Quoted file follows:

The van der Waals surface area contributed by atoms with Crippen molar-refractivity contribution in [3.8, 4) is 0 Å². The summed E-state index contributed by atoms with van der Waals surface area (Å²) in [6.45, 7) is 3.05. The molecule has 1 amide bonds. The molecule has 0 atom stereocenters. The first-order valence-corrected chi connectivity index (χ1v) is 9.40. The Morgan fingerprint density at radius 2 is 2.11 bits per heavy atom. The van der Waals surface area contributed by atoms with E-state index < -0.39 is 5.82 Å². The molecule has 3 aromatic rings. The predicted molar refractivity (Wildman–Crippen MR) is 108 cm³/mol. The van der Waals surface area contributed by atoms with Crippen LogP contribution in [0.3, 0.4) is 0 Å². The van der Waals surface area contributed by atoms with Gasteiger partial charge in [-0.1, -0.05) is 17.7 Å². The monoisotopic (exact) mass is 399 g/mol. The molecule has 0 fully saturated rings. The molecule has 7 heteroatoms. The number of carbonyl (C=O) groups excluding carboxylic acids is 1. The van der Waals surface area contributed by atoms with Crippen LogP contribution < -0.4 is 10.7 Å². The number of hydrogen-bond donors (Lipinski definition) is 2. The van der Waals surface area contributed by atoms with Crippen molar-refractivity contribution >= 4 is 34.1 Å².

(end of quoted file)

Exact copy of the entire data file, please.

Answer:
The van der Waals surface area contributed by atoms with Crippen molar-refractivity contribution in [3.8, 4) is 0 Å². The summed E-state index contributed by atoms with van der Waals surface area (Å²) in [6.45, 7) is 3.05. The molecule has 1 amide bonds. The molecule has 0 atom stereocenters. The first-order valence-corrected chi connectivity index (χ1v) is 9.40. The Morgan fingerprint density at radius 2 is 2.11 bits per heavy atom. The van der Waals surface area contributed by atoms with E-state index < -0.39 is 5.82 Å². The molecule has 3 aromatic rings. The predicted molar refractivity (Wildman–Crippen MR) is 108 cm³/mol. The van der Waals surface area contributed by atoms with Crippen LogP contribution in [0.3, 0.4) is 0 Å². The van der Waals surface area contributed by atoms with Gasteiger partial charge in [-0.1, -0.05) is 17.7 Å². The monoisotopic (exact) mass is 399 g/mol. The molecule has 0 fully saturated rings. The molecule has 7 heteroatoms. The number of carbonyl (C=O) groups excluding carboxylic acids is 1. The van der Waals surface area contributed by atoms with Crippen LogP contribution < -0.4 is 10.7 Å². The number of hydrogen-bond donors (Lipinski definition) is 2. The van der Waals surface area contributed by atoms with Crippen molar-refractivity contribution >= 4 is 34.1 Å².